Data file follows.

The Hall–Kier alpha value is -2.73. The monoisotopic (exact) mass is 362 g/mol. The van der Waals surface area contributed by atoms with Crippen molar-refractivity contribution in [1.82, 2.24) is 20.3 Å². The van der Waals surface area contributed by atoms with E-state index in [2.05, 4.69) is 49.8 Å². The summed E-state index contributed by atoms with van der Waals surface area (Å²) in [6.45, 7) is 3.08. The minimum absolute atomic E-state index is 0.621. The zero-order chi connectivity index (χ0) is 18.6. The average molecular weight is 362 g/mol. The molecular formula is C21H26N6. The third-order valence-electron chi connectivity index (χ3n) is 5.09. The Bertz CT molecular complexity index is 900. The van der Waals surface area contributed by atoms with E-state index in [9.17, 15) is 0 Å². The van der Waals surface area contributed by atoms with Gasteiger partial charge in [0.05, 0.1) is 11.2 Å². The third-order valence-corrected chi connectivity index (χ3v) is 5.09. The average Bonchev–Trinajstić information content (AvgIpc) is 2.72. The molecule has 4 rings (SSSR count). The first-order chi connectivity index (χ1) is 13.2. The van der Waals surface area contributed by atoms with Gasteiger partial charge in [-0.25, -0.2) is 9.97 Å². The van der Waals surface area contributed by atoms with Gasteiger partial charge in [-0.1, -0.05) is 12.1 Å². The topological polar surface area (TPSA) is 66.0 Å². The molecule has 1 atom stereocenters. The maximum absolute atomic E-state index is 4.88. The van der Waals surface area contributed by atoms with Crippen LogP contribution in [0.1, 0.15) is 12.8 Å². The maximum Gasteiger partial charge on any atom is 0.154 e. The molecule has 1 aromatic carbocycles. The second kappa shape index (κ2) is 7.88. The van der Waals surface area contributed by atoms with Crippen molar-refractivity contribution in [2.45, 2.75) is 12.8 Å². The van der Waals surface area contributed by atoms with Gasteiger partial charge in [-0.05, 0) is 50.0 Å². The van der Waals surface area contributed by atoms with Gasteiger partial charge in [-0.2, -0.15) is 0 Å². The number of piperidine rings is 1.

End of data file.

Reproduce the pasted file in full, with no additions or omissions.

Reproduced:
The Hall–Kier alpha value is -2.73. The monoisotopic (exact) mass is 362 g/mol. The van der Waals surface area contributed by atoms with Crippen molar-refractivity contribution in [1.82, 2.24) is 20.3 Å². The van der Waals surface area contributed by atoms with E-state index in [2.05, 4.69) is 49.8 Å². The summed E-state index contributed by atoms with van der Waals surface area (Å²) in [6.45, 7) is 3.08. The minimum absolute atomic E-state index is 0.621. The zero-order chi connectivity index (χ0) is 18.6. The average molecular weight is 362 g/mol. The molecular formula is C21H26N6. The third-order valence-electron chi connectivity index (χ3n) is 5.09. The Bertz CT molecular complexity index is 900. The van der Waals surface area contributed by atoms with E-state index in [9.17, 15) is 0 Å². The van der Waals surface area contributed by atoms with Gasteiger partial charge in [0.05, 0.1) is 11.2 Å². The third-order valence-corrected chi connectivity index (χ3v) is 5.09. The average Bonchev–Trinajstić information content (AvgIpc) is 2.72. The molecule has 4 rings (SSSR count). The first-order chi connectivity index (χ1) is 13.2. The van der Waals surface area contributed by atoms with Gasteiger partial charge in [-0.25, -0.2) is 9.97 Å². The van der Waals surface area contributed by atoms with Gasteiger partial charge in [-0.1, -0.05) is 12.1 Å². The topological polar surface area (TPSA) is 66.0 Å². The molecule has 1 atom stereocenters. The maximum absolute atomic E-state index is 4.88. The van der Waals surface area contributed by atoms with Crippen LogP contribution in [0.1, 0.15) is 12.8 Å². The maximum Gasteiger partial charge on any atom is 0.154 e. The molecule has 1 aromatic carbocycles. The second kappa shape index (κ2) is 7.88. The van der Waals surface area contributed by atoms with Crippen molar-refractivity contribution in [2.45, 2.75) is 12.8 Å². The van der Waals surface area contributed by atoms with Gasteiger partial charge in [-0.05, 0) is 50.0 Å². The van der Waals surface area contributed by atoms with Gasteiger partial charge in [-0.2, -0.15) is 0 Å². The number of piperidine rings is 1.